Point of Sale (POS) functionality is vital to supporting sales in retail and food service. When the POS equipment goes down, so does revenue. Customers may leave temporarily or permanently, moving on to a competitor. Maintaining POS equipment is a significant expense — but it’s also crucial.
Many companies rely on a reactive maintenance model, responding to equipment failure when it happens. Other companies prefer the predictive maintenance model, anticipating service needs based on the calendar or equipment usage. Anticipating problems before they happen can greatly reduce downtime and, thus, increase equipment availability and sales. However, this can also be a costly approach that, at best, makes guesses about a piece of equipment’s servicing needs. It is not an accurate reflection of a particular location’s usage or its operating environment. This type of servicing can be more costly, wasting time and financial resources.
Dodging Unplanned Downtime
A better approach is one that’s focused on eliminating unplanned downtime altogether. This “zero downtime” approach relies on on-prem cloud computing in tandem with predictive maintenance. This powerful combination is now available, thanks to the 5G rollout and widespread availability of high-speed connectivity. It’s a great option that’s now a reality for retail and food service operations.
Using a zero-downtime strategy, retail and quick-service restaurants (QSRs) can expand the scheduled maintenance window, intelligently anticipating and forecasting service issues and equipment lifespans. It’s like a smarter, more efficient version of predictive maintenance, which can now incorporate the establishment’s local operating environment with enterprise-wide data. This allows the system to reduce and even eliminate equipment failure, so the companies experience zero downtime with their systems.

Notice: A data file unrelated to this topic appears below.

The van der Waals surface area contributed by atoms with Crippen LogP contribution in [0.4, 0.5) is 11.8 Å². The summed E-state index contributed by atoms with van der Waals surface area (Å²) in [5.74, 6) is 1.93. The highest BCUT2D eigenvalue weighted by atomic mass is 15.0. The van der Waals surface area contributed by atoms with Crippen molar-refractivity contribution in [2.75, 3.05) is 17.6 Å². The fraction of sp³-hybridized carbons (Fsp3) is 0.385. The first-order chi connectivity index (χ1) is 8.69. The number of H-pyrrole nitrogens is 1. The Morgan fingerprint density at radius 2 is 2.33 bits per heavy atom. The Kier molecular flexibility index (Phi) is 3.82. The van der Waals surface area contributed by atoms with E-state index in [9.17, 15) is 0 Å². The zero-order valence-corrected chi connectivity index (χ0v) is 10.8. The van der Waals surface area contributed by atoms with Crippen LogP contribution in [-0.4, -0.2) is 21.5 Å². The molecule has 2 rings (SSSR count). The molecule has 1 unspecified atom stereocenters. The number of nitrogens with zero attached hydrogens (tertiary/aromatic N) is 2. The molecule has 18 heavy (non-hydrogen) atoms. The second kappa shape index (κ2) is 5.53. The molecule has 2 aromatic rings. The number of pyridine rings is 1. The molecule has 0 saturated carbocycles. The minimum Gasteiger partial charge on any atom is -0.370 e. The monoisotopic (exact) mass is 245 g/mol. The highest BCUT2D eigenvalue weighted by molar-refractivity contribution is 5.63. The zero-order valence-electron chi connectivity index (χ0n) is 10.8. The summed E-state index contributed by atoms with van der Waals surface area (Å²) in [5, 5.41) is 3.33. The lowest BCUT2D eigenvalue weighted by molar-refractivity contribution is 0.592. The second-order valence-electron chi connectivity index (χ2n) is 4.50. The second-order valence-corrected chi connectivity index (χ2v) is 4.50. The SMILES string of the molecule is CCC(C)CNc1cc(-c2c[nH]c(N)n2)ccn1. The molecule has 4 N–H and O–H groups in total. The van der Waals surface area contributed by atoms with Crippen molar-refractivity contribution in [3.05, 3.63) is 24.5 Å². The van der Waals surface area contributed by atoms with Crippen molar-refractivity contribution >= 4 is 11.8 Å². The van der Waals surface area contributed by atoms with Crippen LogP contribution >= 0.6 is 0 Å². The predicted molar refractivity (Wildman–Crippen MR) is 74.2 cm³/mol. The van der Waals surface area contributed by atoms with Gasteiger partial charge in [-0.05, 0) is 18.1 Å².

The Zero-Downtime Checklist
With this goal in mind, we’ve developed a zero-downtime checklist for potential clients to help them determine how to self-assess their needs and their current situation. Each company comes into the process with its own experiences, readiness level, and timeline. There is no right answer, just those reflecting a company’s unique circumstances. This checklist can be used as an internal work document for leadership when evaluating the situation and potential optimizing solutions.
1. Define your goals.
Why are you embarking on this process? What outcome do you envision? What does success look like?
Some companies want to increase and capture sales typically lost with equipment failure or equipment servicing time. Some companies want to avoid the frustration, chaos, and disruption of that POS downtime. Other companies are looking at maintenance costs, seeking ways to decrease them. Losing sales and handling equipment service with unanticipated downtime can impact staffing, and companies want to avoid that. But most often, a company is seeking a combination of these benefits.
2. Assess the current situation.
Any plan should include an assessment of the current status. Identify how POS maintenance and repair work in your organization currently. Then, calculate current costs, maintenance intervals, factors affecting the predictive maintenance, how these factors differ between locations, current performance, and uptime. Use this information to identify gaps for improvement, which will help you develop return on investment (ROI) forecasts for this project.